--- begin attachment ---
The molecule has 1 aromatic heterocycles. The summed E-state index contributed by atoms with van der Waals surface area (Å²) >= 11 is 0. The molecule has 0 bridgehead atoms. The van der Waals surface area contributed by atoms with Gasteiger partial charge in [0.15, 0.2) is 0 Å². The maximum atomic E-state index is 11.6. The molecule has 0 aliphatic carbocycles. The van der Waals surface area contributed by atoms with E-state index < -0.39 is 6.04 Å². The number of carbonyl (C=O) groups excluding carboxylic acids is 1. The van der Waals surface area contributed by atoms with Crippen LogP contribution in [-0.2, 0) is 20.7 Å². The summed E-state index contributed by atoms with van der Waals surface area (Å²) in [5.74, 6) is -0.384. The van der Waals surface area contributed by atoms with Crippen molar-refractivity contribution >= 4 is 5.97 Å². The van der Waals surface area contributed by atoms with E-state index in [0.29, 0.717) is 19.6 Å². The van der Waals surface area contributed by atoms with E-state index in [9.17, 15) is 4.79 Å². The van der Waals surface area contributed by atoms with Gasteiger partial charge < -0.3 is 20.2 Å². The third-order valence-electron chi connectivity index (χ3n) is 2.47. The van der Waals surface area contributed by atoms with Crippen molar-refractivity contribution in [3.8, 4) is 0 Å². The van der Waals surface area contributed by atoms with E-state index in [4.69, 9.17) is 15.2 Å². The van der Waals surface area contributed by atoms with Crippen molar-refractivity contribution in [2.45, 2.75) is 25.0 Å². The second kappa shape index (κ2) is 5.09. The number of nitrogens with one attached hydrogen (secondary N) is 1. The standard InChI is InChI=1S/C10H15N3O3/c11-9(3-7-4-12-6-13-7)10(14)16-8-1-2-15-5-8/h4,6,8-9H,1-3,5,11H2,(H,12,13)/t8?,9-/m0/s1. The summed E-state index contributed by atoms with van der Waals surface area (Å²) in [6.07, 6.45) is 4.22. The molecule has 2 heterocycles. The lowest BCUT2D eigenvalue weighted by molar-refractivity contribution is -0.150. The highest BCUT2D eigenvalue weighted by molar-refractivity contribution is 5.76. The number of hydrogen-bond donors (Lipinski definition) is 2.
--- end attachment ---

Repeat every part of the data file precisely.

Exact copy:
The molecule has 1 aromatic heterocycles. The summed E-state index contributed by atoms with van der Waals surface area (Å²) >= 11 is 0. The molecule has 0 bridgehead atoms. The van der Waals surface area contributed by atoms with Gasteiger partial charge in [0.15, 0.2) is 0 Å². The maximum atomic E-state index is 11.6. The molecule has 0 aliphatic carbocycles. The van der Waals surface area contributed by atoms with E-state index < -0.39 is 6.04 Å². The number of carbonyl (C=O) groups excluding carboxylic acids is 1. The van der Waals surface area contributed by atoms with Crippen LogP contribution in [-0.2, 0) is 20.7 Å². The summed E-state index contributed by atoms with van der Waals surface area (Å²) in [5.74, 6) is -0.384. The van der Waals surface area contributed by atoms with Crippen molar-refractivity contribution >= 4 is 5.97 Å². The van der Waals surface area contributed by atoms with E-state index in [0.29, 0.717) is 19.6 Å². The van der Waals surface area contributed by atoms with E-state index in [9.17, 15) is 4.79 Å². The van der Waals surface area contributed by atoms with Gasteiger partial charge < -0.3 is 20.2 Å². The third-order valence-electron chi connectivity index (χ3n) is 2.47. The van der Waals surface area contributed by atoms with Crippen molar-refractivity contribution in [3.8, 4) is 0 Å². The van der Waals surface area contributed by atoms with E-state index in [4.69, 9.17) is 15.2 Å². The van der Waals surface area contributed by atoms with Crippen molar-refractivity contribution in [2.45, 2.75) is 25.0 Å². The second kappa shape index (κ2) is 5.09. The number of nitrogens with one attached hydrogen (secondary N) is 1. The standard InChI is InChI=1S/C10H15N3O3/c11-9(3-7-4-12-6-13-7)10(14)16-8-1-2-15-5-8/h4,6,8-9H,1-3,5,11H2,(H,12,13)/t8?,9-/m0/s1. The summed E-state index contributed by atoms with van der Waals surface area (Å²) in [6.07, 6.45) is 4.22. The molecule has 2 heterocycles. The lowest BCUT2D eigenvalue weighted by molar-refractivity contribution is -0.150. The highest BCUT2D eigenvalue weighted by molar-refractivity contribution is 5.76. The number of hydrogen-bond donors (Lipinski definition) is 2.